High schools

NBA’s Alec Burks returns to site of glory days at Grandview

Updated: 2014-02-15T06:05:51Z

By SAM McDOWELL

The Kansas City Star

A long, blue banner hangs behind one of the basketball goals in the Grandview High School gym. In big, block lettering, Alec Burks’ name is written across the canvas. A few steps outside the gym, Burks’ NBA Utah Jazz jersey shines in the school’s trophy case.

There are still some within the Grandview basketball program who refer to Burks as the Chosen Son, and the visible reminders of his days as a Bulldog aren’t exactly subtle.

The Chosen Son returned to his shrine Friday night.

With the NBA enjoying its all-star break in New Orleans, Burks made the trip to Grandview High, where he and other former Bulldogs were recognized during halftime of the boys basketball game against Raytown South that Grandview won 56-54.

“I come here and just remember being young, carefree, just being around my friends,” Burks said. “It was great times. I love coming home.”

Burks looked around the gym as he spoke Friday, surveying the floor he once turned into a highlight reel and used to showcase talents that helped him score a college scholarship at Colorado.

He spent only two years with the Buffaloes before opting for the NBA. The Jazz used the 12th overall pick to select Burks in 2011.

“He loves coming back here every chance he gets because this is where it all started for him,” said Steve Burks, Alec’s father. “This is where the dream started. He held onto it.”

He hasn’t forgotten that, either.

When Burks signed a sponsorship deal with Adidas, it was written into the contract that the sports apparel company would provide the Grandview boys and girls programs with jerseys and warmups.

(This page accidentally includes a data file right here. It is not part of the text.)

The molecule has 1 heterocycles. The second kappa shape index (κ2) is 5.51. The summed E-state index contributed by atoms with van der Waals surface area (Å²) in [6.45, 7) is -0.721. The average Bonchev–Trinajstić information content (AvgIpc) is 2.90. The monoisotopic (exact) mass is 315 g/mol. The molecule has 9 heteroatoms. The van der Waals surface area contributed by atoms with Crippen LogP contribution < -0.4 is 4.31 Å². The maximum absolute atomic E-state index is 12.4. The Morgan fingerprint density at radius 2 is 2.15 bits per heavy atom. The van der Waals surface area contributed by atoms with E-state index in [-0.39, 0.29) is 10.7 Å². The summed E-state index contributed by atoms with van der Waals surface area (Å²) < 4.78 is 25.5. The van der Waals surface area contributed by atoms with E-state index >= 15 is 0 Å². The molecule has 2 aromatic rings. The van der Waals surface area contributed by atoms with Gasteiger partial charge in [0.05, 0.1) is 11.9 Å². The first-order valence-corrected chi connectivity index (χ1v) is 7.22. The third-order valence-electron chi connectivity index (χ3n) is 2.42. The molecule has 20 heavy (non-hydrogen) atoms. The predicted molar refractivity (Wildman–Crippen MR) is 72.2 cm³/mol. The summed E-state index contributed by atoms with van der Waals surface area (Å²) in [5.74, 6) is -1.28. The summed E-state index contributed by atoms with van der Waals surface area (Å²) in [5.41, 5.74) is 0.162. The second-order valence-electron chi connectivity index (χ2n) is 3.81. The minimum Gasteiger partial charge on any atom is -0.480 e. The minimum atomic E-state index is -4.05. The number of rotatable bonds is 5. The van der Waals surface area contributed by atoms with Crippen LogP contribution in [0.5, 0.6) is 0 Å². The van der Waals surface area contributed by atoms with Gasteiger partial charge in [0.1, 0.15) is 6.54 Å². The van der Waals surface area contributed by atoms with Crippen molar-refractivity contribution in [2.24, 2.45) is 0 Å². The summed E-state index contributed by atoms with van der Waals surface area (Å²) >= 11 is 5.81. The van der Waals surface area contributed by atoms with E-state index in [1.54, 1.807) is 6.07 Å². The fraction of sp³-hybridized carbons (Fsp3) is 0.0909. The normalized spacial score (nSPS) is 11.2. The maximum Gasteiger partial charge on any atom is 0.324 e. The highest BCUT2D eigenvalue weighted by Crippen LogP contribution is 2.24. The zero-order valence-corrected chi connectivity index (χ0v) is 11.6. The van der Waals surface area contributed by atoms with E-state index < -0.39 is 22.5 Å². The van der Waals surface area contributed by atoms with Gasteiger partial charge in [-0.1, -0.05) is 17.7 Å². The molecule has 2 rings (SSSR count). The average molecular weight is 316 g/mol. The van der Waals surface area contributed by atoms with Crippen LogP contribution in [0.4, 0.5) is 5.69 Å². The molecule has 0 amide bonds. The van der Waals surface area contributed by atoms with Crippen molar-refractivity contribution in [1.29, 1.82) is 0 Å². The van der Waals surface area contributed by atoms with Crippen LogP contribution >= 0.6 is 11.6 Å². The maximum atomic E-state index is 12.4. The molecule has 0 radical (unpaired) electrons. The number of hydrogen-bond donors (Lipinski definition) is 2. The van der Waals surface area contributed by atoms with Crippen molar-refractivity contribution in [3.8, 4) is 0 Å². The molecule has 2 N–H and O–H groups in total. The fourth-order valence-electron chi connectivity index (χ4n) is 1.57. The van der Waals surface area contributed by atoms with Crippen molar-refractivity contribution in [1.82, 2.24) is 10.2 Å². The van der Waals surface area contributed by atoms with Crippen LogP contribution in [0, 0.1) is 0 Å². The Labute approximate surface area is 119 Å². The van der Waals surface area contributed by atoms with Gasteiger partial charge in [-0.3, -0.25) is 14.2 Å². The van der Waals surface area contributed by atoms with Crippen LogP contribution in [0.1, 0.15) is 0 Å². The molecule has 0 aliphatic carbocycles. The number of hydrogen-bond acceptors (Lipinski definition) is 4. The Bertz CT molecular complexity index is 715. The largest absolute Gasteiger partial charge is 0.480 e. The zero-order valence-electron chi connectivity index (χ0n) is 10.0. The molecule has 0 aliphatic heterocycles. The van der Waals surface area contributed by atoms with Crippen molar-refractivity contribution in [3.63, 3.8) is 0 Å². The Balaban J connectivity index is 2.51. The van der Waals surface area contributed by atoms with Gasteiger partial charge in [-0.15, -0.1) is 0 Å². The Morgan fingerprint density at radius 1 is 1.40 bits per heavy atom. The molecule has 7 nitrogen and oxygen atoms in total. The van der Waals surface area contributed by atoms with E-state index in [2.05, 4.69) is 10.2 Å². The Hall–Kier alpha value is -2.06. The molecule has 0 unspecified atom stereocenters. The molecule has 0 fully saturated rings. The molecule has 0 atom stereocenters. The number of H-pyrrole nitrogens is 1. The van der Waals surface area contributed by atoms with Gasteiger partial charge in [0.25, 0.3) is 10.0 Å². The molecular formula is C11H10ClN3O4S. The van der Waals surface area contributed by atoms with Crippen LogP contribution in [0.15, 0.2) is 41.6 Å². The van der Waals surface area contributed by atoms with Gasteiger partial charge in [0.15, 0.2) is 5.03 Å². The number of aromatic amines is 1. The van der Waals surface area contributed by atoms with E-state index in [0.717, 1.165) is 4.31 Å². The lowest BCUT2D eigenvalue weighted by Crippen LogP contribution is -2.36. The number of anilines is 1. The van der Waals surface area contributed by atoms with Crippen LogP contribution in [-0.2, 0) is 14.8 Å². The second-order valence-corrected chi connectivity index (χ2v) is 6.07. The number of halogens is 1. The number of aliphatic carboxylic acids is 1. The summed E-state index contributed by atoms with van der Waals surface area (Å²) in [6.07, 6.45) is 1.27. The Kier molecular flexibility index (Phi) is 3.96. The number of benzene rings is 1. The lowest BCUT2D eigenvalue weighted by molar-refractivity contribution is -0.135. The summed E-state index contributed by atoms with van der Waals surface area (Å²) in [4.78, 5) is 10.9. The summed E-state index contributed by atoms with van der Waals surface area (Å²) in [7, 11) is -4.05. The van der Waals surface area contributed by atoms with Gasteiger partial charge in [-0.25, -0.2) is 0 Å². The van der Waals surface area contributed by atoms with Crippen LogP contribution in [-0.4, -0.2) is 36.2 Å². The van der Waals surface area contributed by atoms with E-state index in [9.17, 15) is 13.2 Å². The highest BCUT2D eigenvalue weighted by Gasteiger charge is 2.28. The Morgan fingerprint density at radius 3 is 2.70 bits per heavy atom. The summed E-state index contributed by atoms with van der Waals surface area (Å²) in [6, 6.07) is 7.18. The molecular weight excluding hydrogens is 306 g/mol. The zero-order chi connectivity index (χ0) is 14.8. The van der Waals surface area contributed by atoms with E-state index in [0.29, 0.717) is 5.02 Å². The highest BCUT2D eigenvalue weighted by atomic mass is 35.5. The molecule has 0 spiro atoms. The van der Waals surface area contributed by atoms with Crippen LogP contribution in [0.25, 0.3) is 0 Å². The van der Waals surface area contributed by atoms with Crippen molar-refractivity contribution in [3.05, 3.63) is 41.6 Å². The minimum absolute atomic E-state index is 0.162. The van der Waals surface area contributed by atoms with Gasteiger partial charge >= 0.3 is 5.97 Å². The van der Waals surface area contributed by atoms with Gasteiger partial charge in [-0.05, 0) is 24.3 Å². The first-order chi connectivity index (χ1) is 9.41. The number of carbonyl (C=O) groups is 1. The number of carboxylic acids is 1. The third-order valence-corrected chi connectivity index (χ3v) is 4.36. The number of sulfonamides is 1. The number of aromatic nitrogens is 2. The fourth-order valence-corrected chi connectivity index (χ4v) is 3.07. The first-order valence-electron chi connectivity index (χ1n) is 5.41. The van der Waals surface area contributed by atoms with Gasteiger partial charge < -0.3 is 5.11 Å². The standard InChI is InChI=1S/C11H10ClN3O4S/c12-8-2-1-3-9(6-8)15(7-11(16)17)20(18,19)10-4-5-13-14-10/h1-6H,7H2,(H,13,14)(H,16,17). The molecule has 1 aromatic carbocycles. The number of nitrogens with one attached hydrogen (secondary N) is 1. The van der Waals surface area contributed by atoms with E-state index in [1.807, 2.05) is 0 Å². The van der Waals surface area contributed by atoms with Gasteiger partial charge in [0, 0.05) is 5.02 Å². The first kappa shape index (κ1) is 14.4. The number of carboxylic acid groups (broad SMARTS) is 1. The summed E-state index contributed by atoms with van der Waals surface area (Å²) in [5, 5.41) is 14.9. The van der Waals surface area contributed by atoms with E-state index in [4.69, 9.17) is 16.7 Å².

“The school doesn’t have that much money,” Burks said. “I know the parents can’t afford it, just like mine couldn’t, so I try to help out as much as I can.”

As a thank you, Grandview coach Randy Farris presented Burks with a plaque during halftime. After the short ceremony, current players showed their gratitude with handshakes and hugs.

“I came to almost every game he played,” said Grandview senior Tyrone Taylor, the Bulldogs’ leading scorer this season. “I text him all the time. We have a good relationship. He’s like my older brother.”

Atop the Suburban Blue Conference standings, the Bulldogs are seen as a potential favorite to reach the Missouri Class 4 state tournament. It would be their first appearance there since Burks led the Bulldogs to the championship game in 2009, his senior season.

Burks was chosen the Missouri Gatorade player of the year in 2009, when he also won the DiRenna Award, given to the top high school basketball player in the Kansas City area. He scored 23 points per game that season.

The individual accolades stockpiled throughout his career. It was another memory that struck Burks as he walked into the gym Friday.

“Winning districts,” he said. “It was pandemonium.”

Five years later, Burks still makes Grandview his offseason home, he said.

His parents, Steve and Dina, remain Grandview residents, though they spend much of the NBA season traveling to follow their son’s professional career.

It’s included some better moments this season.

Burks’ third year with the Jazz has turned into his best in the league. He is averaging career highs in points (13.4), rebounds (3.2) and assists (2.6) while serving a sixth-man role off the bench.

The Jazz, however, are just 19-33, despite winning three in a row.

“The league is a grind,” Burks said. “It’s getting better. The grind is paying off. We’re all getting better.”

To reach Sam McDowell, call 816-234-4869 or send email to smcdowell@kcstar.com. Follow him on Twitter: @SamMcDowell11.

Deal Saver Subscribe today!

Comments

The Kansas City Star is pleased to provide this opportunity to share information, experiences and observations about what's in the news. Some of the comments may be reprinted elsewhere on the site or in the newspaper. We encourage lively, open debate on the issues of the day, and ask that you refrain from profanity, hate speech, personal comments and remarks that are off point. Thank you for taking the time to offer your thoughts.

The Kansas City Star uses Facebook's commenting system. You need to log in with a Facebook account in order to comment. If you have questions about commenting with your Facebook account, click here